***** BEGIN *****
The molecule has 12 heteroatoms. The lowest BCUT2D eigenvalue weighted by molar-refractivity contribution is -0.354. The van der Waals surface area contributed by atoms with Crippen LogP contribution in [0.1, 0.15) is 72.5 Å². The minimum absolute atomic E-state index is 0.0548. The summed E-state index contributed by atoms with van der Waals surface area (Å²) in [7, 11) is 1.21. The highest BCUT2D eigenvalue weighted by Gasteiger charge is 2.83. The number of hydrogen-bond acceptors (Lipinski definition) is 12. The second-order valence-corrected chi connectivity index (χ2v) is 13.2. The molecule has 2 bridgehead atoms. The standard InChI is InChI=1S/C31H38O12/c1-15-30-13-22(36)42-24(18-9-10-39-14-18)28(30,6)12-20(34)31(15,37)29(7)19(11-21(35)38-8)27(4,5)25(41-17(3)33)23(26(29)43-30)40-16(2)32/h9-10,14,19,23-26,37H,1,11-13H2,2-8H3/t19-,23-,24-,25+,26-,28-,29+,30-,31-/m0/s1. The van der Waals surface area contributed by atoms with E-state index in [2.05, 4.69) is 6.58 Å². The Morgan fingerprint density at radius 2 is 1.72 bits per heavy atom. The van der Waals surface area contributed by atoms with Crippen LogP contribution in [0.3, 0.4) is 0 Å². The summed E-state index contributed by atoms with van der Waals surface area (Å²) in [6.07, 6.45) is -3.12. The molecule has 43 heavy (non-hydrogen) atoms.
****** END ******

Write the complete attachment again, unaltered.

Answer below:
The molecule has 12 heteroatoms. The lowest BCUT2D eigenvalue weighted by molar-refractivity contribution is -0.354. The van der Waals surface area contributed by atoms with Crippen LogP contribution in [0.1, 0.15) is 72.5 Å². The minimum absolute atomic E-state index is 0.0548. The summed E-state index contributed by atoms with van der Waals surface area (Å²) in [7, 11) is 1.21. The highest BCUT2D eigenvalue weighted by Gasteiger charge is 2.83. The number of hydrogen-bond acceptors (Lipinski definition) is 12. The second-order valence-corrected chi connectivity index (χ2v) is 13.2. The molecule has 2 bridgehead atoms. The standard InChI is InChI=1S/C31H38O12/c1-15-30-13-22(36)42-24(18-9-10-39-14-18)28(30,6)12-20(34)31(15,37)29(7)19(11-21(35)38-8)27(4,5)25(41-17(3)33)23(26(29)43-30)40-16(2)32/h9-10,14,19,23-26,37H,1,11-13H2,2-8H3/t19-,23-,24-,25+,26-,28-,29+,30-,31-/m0/s1. The van der Waals surface area contributed by atoms with E-state index in [2.05, 4.69) is 6.58 Å². The Morgan fingerprint density at radius 2 is 1.72 bits per heavy atom. The van der Waals surface area contributed by atoms with Crippen LogP contribution in [0.3, 0.4) is 0 Å². The summed E-state index contributed by atoms with van der Waals surface area (Å²) in [6.07, 6.45) is -3.12. The molecule has 43 heavy (non-hydrogen) atoms.